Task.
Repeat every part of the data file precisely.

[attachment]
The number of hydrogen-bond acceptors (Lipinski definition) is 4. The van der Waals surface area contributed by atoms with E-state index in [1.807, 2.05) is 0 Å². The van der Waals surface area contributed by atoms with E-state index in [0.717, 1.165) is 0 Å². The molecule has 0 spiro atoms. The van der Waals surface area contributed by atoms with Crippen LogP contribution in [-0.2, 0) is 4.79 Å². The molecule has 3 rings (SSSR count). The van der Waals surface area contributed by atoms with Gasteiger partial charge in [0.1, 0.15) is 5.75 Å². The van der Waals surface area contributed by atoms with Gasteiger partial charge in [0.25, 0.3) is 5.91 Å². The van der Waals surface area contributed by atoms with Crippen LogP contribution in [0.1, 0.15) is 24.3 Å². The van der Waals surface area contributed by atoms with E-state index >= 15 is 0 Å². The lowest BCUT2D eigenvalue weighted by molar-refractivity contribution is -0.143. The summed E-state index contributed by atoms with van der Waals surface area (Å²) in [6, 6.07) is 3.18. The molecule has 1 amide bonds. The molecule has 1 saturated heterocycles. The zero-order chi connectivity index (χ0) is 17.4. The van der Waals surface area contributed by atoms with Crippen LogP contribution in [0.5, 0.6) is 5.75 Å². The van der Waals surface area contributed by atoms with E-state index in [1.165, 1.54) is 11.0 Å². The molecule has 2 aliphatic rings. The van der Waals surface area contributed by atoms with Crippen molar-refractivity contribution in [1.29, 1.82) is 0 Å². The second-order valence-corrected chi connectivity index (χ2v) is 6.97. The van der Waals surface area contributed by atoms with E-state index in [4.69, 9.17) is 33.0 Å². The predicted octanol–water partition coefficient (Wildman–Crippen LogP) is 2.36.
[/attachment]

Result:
The number of hydrogen-bond acceptors (Lipinski definition) is 4. The van der Waals surface area contributed by atoms with E-state index in [1.807, 2.05) is 0 Å². The van der Waals surface area contributed by atoms with E-state index in [0.717, 1.165) is 0 Å². The molecule has 0 spiro atoms. The van der Waals surface area contributed by atoms with Crippen LogP contribution in [-0.2, 0) is 4.79 Å². The molecule has 3 rings (SSSR count). The van der Waals surface area contributed by atoms with Gasteiger partial charge in [0.1, 0.15) is 5.75 Å². The van der Waals surface area contributed by atoms with Gasteiger partial charge in [0.25, 0.3) is 5.91 Å². The van der Waals surface area contributed by atoms with Crippen LogP contribution in [0.1, 0.15) is 24.3 Å². The van der Waals surface area contributed by atoms with E-state index >= 15 is 0 Å². The lowest BCUT2D eigenvalue weighted by molar-refractivity contribution is -0.143. The summed E-state index contributed by atoms with van der Waals surface area (Å²) in [6, 6.07) is 3.18. The molecule has 1 amide bonds. The molecule has 1 saturated heterocycles. The zero-order chi connectivity index (χ0) is 17.4. The van der Waals surface area contributed by atoms with Crippen LogP contribution in [0.5, 0.6) is 5.75 Å². The van der Waals surface area contributed by atoms with E-state index in [1.165, 1.54) is 11.0 Å². The molecule has 2 aliphatic rings. The van der Waals surface area contributed by atoms with Crippen molar-refractivity contribution in [1.29, 1.82) is 0 Å². The second-order valence-corrected chi connectivity index (χ2v) is 6.97. The van der Waals surface area contributed by atoms with E-state index in [4.69, 9.17) is 33.0 Å². The predicted octanol–water partition coefficient (Wildman–Crippen LogP) is 2.36.